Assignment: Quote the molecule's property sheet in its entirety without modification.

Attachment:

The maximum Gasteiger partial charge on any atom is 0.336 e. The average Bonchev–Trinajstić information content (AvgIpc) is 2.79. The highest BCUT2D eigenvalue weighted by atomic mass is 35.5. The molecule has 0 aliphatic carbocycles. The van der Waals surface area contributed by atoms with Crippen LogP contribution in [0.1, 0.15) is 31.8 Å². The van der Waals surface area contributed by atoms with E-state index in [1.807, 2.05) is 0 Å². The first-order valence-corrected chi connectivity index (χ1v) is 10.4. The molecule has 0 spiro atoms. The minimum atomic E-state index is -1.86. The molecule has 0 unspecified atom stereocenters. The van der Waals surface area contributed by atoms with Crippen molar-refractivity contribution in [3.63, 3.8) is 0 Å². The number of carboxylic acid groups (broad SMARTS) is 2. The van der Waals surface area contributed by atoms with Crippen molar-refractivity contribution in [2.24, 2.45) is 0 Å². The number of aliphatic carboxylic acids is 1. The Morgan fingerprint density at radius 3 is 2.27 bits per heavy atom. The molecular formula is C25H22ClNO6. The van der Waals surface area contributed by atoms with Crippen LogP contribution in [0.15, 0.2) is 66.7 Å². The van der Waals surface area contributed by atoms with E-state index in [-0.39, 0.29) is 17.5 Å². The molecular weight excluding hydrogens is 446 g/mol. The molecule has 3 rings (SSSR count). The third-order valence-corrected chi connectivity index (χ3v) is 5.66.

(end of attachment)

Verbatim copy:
The maximum Gasteiger partial charge on any atom is 0.336 e. The average Bonchev–Trinajstić information content (AvgIpc) is 2.79. The highest BCUT2D eigenvalue weighted by atomic mass is 35.5. The molecule has 0 aliphatic carbocycles. The van der Waals surface area contributed by atoms with Crippen LogP contribution in [0.1, 0.15) is 31.8 Å². The van der Waals surface area contributed by atoms with E-state index in [1.807, 2.05) is 0 Å². The first-order valence-corrected chi connectivity index (χ1v) is 10.4. The molecule has 0 spiro atoms. The minimum atomic E-state index is -1.86. The molecule has 0 unspecified atom stereocenters. The van der Waals surface area contributed by atoms with Crippen molar-refractivity contribution in [3.63, 3.8) is 0 Å². The number of carboxylic acid groups (broad SMARTS) is 2. The van der Waals surface area contributed by atoms with Crippen molar-refractivity contribution in [2.24, 2.45) is 0 Å². The number of aliphatic carboxylic acids is 1. The Morgan fingerprint density at radius 3 is 2.27 bits per heavy atom. The molecular formula is C25H22ClNO6. The van der Waals surface area contributed by atoms with Crippen LogP contribution in [0.15, 0.2) is 66.7 Å². The van der Waals surface area contributed by atoms with E-state index in [-0.39, 0.29) is 17.5 Å². The molecular weight excluding hydrogens is 446 g/mol. The molecule has 3 rings (SSSR count). The third-order valence-corrected chi connectivity index (χ3v) is 5.66.